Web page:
And speaking of fees, some of those would fall into a category that is being called “non-tax revenues.” Only two Georges – Washington (D.C.) and Orwell – could produce such terminology. Republicans reportedly are willing to accept such non-tax revenues, but only to reduce the deficit – not to serve as offsets for increased spending. So which budget savings are for deficit reduction, and which to offset additional spending? Experience indicates that many Members of Congress do not understand the concept that petroleum is fungible; it therefore should not be surprising that some miss the fact that money is fungible, too.
But there is some actual substance in this debate that is apparently restricted to form. The sequester, whose budget savings we are struggling to replace and maintain, does not solve our long-term budget problem. Those interests whose programs are cut in this exercise will be given “I GAVE TO PROTECT THE SEQUESTER!” stickers, which they can mount next to their front doors and point to when the deficit-reduction collector inevitably comes around again. And if the next collection should be the one that really is intended to solve the problem, it will be that much harder to find all of the volunteer contributors needed to hit the target.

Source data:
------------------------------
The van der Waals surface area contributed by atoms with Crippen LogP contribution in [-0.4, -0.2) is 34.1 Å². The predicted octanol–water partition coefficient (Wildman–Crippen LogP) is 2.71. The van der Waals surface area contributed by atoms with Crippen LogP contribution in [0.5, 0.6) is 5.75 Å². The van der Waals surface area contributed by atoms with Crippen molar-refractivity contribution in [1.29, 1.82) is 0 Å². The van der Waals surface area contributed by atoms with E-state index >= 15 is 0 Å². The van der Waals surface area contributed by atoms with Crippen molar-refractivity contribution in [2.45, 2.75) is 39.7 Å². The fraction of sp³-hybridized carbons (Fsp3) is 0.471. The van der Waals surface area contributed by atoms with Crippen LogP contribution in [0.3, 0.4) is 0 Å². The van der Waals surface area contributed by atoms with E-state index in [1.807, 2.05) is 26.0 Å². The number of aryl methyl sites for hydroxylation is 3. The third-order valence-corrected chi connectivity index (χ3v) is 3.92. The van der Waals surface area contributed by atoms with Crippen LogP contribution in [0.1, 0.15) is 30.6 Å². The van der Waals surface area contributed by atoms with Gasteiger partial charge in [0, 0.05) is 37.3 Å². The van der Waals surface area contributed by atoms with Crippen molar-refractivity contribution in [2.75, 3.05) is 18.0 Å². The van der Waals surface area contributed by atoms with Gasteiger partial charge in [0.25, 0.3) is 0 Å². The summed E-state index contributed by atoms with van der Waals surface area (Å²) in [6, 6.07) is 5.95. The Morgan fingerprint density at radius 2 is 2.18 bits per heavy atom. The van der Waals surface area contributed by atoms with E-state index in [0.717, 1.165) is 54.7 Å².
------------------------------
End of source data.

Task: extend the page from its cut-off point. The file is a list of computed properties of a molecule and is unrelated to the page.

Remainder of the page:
Which brings us to the last truly troubling rumor about the current negotiation: that it will not include any steps to defuse the debt-limit bomb, which will be armed next on February 7. The Treasury Secretary will be able to resort to his “extraordinary measures” beginning on that date, but by all indications the flexibility that those authorities will afford will be quite limited. Meanwhile, this deal is rumored to provide two years of appropriations numbers, thus giving ample room for complacency on prospective government shutdowns. So it appears that the current negotiation will buy only limited relief on fiscal health, and only with respect to shutdowns, not against potential defaults or similar.